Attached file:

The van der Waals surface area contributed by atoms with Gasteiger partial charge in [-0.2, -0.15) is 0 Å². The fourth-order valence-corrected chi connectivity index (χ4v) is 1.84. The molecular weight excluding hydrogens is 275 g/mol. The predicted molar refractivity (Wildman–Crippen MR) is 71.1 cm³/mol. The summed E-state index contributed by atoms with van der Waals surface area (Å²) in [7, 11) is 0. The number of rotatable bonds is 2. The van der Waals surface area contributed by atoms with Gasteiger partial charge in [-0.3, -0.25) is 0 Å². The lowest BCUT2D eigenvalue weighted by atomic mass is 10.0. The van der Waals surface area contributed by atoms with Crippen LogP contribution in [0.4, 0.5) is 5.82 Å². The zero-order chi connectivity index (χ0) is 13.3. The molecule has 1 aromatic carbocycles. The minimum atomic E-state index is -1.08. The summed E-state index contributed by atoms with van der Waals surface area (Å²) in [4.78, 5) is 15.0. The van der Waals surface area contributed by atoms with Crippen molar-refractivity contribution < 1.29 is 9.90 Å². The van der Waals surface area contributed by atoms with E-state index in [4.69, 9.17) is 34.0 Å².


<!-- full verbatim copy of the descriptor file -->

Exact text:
The van der Waals surface area contributed by atoms with Gasteiger partial charge in [-0.2, -0.15) is 0 Å². The fourth-order valence-corrected chi connectivity index (χ4v) is 1.84. The molecular weight excluding hydrogens is 275 g/mol. The predicted molar refractivity (Wildman–Crippen MR) is 71.1 cm³/mol. The summed E-state index contributed by atoms with van der Waals surface area (Å²) in [7, 11) is 0. The number of rotatable bonds is 2. The van der Waals surface area contributed by atoms with Gasteiger partial charge in [-0.3, -0.25) is 0 Å². The lowest BCUT2D eigenvalue weighted by atomic mass is 10.0. The van der Waals surface area contributed by atoms with Crippen LogP contribution in [0.4, 0.5) is 5.82 Å². The zero-order chi connectivity index (χ0) is 13.3. The molecule has 1 aromatic carbocycles. The minimum atomic E-state index is -1.08. The summed E-state index contributed by atoms with van der Waals surface area (Å²) in [4.78, 5) is 15.0. The van der Waals surface area contributed by atoms with Crippen molar-refractivity contribution < 1.29 is 9.90 Å². The van der Waals surface area contributed by atoms with E-state index in [4.69, 9.17) is 34.0 Å².